Now we move on to the 'meatier' sounds. 'Edge' (which is a new setting not on the original Rockman) is an extremely handy one. Tickle the strings and you get a lovely clear sound, ideal for arpeggios and spread chords, but hit the strings harder, for chords or lead lines, and it pushes the Rockman into a soft, rounded distortion, giving a nice chunky chord sound or a cutting lead 'edge' (hence the name of this setting). But the last setting is the real triumph. 'Dist(ortion)' brings in an extra circuit which turns the 'edge' distortion into the hard clipped variety, giving a rich harmonic content to the sound. Add in the echo to this and you get the sort of guitar sound you normally only hear on record or from a big stage using a stack of amplification and processing. This setting really makes your guitar sing. The sustain just seems to go on and on.
Using the Rockman on headphones is almost a surreal experience. The sense of space is almost disturbing — it is difficult to believe that you are not in a huge acoustic chamber, or that the other people in the room are not sharing the experience. This, of course, comes from the fact that the 'normal' setting contains a specially regulated amount of echo and chorus. The reason that these are not variable is that they have been fixed at the optimum levels to obtain this 'ambient' feel. It is, of course, most convenient to use the Rockman on headphones, but with a lead terminating in a stereo mini-jack, the output can be taken to an amplifier, a mixing desk or your home stereo, making the Rockman useful for anything from the live 'gig', through studio sessions to the amateur home player, all with that 'big' professional sound.
The other clean input (which we have hardly mentioned yet) is also a big bonus for the home user. It enables them to play their radio, record or cassette player through the Rockman and monitor both the music and the guitar accompaniment, all without disturbing the people sharing the same room or house. For the amateur user this must be one of the major advantages of the unit.
The internal configuration of the Rockman is well thought out, and neatly laid out on 2 fibreglass PCBs. The system utilises TL072 op amps which is one of the main reasons why these models are so much quieter than the original Rockman. The echo and chorus are based around MN3011 and MN3007 bucket brigade delay lines.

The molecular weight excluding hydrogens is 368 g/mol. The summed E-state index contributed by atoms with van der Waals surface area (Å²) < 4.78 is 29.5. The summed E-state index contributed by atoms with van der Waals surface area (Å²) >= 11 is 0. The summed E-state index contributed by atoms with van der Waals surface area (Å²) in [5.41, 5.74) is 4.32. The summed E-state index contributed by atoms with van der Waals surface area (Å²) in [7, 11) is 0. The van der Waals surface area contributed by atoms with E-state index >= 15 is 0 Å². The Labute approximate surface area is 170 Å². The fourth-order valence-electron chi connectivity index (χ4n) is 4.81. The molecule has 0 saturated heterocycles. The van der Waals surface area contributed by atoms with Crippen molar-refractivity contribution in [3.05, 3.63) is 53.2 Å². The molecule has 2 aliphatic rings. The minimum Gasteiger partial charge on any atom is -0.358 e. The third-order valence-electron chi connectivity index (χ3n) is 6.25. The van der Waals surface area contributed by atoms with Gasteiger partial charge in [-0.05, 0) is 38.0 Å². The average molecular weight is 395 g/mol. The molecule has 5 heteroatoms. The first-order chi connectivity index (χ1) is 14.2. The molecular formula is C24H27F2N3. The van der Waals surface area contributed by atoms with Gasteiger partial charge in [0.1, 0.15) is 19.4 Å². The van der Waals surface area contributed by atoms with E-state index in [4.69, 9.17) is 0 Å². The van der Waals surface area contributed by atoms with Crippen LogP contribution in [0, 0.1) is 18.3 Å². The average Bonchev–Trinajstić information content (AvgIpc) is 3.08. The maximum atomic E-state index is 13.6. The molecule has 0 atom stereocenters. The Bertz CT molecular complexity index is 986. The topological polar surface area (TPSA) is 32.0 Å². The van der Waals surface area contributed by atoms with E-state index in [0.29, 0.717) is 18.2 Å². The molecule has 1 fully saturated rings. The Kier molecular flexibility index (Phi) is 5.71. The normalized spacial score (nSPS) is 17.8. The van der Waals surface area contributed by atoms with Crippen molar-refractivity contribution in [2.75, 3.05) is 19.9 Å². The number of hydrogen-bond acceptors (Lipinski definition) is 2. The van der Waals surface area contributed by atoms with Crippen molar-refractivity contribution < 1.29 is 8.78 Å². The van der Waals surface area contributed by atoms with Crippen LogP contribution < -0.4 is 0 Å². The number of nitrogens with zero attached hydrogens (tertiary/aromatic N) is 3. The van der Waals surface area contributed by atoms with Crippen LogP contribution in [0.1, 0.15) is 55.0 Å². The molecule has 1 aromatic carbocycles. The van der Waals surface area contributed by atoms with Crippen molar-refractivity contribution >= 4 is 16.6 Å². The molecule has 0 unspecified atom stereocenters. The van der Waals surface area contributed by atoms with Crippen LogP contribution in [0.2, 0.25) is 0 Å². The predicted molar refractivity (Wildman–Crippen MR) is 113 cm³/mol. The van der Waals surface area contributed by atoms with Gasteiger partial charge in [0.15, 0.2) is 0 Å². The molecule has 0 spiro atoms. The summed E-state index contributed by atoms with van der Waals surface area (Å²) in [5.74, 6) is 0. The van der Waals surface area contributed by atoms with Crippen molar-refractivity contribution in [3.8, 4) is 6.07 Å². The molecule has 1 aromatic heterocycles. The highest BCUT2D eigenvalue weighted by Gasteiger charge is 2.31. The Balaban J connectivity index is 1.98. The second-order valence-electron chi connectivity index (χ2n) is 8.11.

The principle difference between the IIB and the Ultralight is that the latter has no echo available. However, the space is empty on an identical circuit board, and Dixie's Music assure us that all Rockmans (the original or the Ultralight) can be upgraded to the IIB specification for the difference in price between the original unit and the cost of a IIB, so you can go for the lower price model and upgrade when the extra money becomes available. The Ultralight, for example, is £66 cheaper than the IIB.
The price of the IIB is £245 (RRP inc. VAT) which may seem expensive for a unit with four basic sounds on it. The publicity material says "you would need 10,000 dollars worth of studio gear to duplicate the Rockman sound", which may well be true (although you could do a lot more with such gear). What is certainly true is that you would need to spend a lot on amplification and processors and what is perhaps more important, a lot longer setting it all up, to have the sound which is available at the flick of a switch cup the Rockman. All you have to do is sort out the right leads and connections and you can have that 'big' sound virtually anywhere.
The Rockman is distributed in the UK by Dixie's Music, (Contact Details).
Gear in this article:
Review by Paul Wiffen